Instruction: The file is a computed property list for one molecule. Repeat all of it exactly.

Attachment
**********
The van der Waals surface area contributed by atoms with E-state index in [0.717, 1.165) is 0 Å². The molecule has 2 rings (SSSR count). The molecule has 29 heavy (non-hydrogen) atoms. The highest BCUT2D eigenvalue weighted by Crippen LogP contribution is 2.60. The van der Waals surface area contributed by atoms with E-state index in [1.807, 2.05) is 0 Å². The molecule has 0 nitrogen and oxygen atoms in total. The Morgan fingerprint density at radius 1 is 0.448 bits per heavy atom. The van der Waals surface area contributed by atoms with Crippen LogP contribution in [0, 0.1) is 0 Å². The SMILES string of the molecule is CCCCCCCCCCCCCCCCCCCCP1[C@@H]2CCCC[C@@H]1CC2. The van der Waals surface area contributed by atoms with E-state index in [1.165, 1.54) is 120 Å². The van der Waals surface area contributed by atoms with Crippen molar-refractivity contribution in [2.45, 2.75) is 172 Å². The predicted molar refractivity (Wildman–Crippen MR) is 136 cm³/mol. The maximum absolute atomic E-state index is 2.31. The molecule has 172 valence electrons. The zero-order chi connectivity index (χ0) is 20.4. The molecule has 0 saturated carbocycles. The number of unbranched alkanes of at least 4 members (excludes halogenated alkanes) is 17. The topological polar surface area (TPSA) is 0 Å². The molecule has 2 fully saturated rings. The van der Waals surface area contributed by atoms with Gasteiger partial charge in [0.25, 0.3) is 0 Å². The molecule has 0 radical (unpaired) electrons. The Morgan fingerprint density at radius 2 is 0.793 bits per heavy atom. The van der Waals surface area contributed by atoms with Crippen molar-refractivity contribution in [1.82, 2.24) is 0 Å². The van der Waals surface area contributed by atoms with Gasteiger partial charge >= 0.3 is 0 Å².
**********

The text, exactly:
The van der Waals surface area contributed by atoms with E-state index in [0.717, 1.165) is 0 Å². The molecule has 2 rings (SSSR count). The molecule has 29 heavy (non-hydrogen) atoms. The highest BCUT2D eigenvalue weighted by Crippen LogP contribution is 2.60. The van der Waals surface area contributed by atoms with E-state index in [1.807, 2.05) is 0 Å². The molecule has 0 nitrogen and oxygen atoms in total. The Morgan fingerprint density at radius 1 is 0.448 bits per heavy atom. The van der Waals surface area contributed by atoms with Crippen LogP contribution in [0, 0.1) is 0 Å². The SMILES string of the molecule is CCCCCCCCCCCCCCCCCCCCP1[C@@H]2CCCC[C@@H]1CC2. The van der Waals surface area contributed by atoms with E-state index in [1.165, 1.54) is 120 Å². The van der Waals surface area contributed by atoms with Crippen molar-refractivity contribution in [2.45, 2.75) is 172 Å². The predicted molar refractivity (Wildman–Crippen MR) is 136 cm³/mol. The maximum absolute atomic E-state index is 2.31. The molecule has 172 valence electrons. The zero-order chi connectivity index (χ0) is 20.4. The molecule has 0 saturated carbocycles. The number of unbranched alkanes of at least 4 members (excludes halogenated alkanes) is 17. The topological polar surface area (TPSA) is 0 Å². The molecule has 2 fully saturated rings. The van der Waals surface area contributed by atoms with Gasteiger partial charge in [0.25, 0.3) is 0 Å². The molecule has 0 radical (unpaired) electrons. The Morgan fingerprint density at radius 2 is 0.793 bits per heavy atom. The van der Waals surface area contributed by atoms with Crippen molar-refractivity contribution in [1.82, 2.24) is 0 Å². The van der Waals surface area contributed by atoms with Gasteiger partial charge >= 0.3 is 0 Å².